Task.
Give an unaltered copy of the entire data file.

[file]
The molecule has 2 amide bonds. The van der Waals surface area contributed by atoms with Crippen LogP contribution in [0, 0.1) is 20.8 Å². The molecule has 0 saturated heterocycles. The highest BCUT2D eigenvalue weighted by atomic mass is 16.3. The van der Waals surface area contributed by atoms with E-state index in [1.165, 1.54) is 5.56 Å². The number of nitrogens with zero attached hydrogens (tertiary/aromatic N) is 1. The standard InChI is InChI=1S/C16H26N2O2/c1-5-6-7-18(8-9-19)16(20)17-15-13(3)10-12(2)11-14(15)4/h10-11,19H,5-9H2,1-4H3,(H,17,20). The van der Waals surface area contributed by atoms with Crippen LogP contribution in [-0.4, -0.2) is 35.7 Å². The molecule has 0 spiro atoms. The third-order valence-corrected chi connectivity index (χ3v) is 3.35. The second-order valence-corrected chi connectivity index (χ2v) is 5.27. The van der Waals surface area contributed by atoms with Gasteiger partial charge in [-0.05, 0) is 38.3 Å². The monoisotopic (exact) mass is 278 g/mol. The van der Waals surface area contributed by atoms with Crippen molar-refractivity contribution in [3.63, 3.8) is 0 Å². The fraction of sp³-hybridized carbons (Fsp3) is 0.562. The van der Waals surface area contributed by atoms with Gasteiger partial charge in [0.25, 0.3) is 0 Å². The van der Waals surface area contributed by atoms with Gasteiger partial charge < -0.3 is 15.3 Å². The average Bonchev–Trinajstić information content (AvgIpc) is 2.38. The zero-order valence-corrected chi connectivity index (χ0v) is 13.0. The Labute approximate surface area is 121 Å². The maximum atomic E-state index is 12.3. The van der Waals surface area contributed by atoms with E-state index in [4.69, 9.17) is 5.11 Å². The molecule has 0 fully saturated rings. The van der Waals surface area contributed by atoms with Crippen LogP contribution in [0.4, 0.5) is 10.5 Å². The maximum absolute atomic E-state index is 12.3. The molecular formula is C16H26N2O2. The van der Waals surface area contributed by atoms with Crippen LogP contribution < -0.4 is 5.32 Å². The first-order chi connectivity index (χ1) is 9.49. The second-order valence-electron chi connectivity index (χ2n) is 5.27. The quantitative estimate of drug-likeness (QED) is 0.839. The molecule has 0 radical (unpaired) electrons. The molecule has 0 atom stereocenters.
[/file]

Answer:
The molecule has 2 amide bonds. The van der Waals surface area contributed by atoms with Crippen LogP contribution in [0, 0.1) is 20.8 Å². The molecule has 0 saturated heterocycles. The highest BCUT2D eigenvalue weighted by atomic mass is 16.3. The van der Waals surface area contributed by atoms with E-state index in [1.165, 1.54) is 5.56 Å². The number of nitrogens with zero attached hydrogens (tertiary/aromatic N) is 1. The standard InChI is InChI=1S/C16H26N2O2/c1-5-6-7-18(8-9-19)16(20)17-15-13(3)10-12(2)11-14(15)4/h10-11,19H,5-9H2,1-4H3,(H,17,20). The van der Waals surface area contributed by atoms with Crippen LogP contribution in [-0.4, -0.2) is 35.7 Å². The molecule has 0 spiro atoms. The third-order valence-corrected chi connectivity index (χ3v) is 3.35. The second-order valence-corrected chi connectivity index (χ2v) is 5.27. The van der Waals surface area contributed by atoms with Gasteiger partial charge in [-0.05, 0) is 38.3 Å². The monoisotopic (exact) mass is 278 g/mol. The van der Waals surface area contributed by atoms with Crippen molar-refractivity contribution in [3.63, 3.8) is 0 Å². The fraction of sp³-hybridized carbons (Fsp3) is 0.562. The van der Waals surface area contributed by atoms with Gasteiger partial charge in [0.25, 0.3) is 0 Å². The van der Waals surface area contributed by atoms with Gasteiger partial charge < -0.3 is 15.3 Å². The average Bonchev–Trinajstić information content (AvgIpc) is 2.38. The zero-order valence-corrected chi connectivity index (χ0v) is 13.0. The Labute approximate surface area is 121 Å². The maximum atomic E-state index is 12.3. The van der Waals surface area contributed by atoms with E-state index in [4.69, 9.17) is 5.11 Å². The molecule has 0 fully saturated rings. The van der Waals surface area contributed by atoms with Crippen LogP contribution in [0.4, 0.5) is 10.5 Å². The maximum absolute atomic E-state index is 12.3. The molecular formula is C16H26N2O2. The van der Waals surface area contributed by atoms with Crippen LogP contribution < -0.4 is 5.32 Å². The first-order chi connectivity index (χ1) is 9.49. The second-order valence-electron chi connectivity index (χ2n) is 5.27. The quantitative estimate of drug-likeness (QED) is 0.839. The molecule has 0 radical (unpaired) electrons. The molecule has 0 atom stereocenters.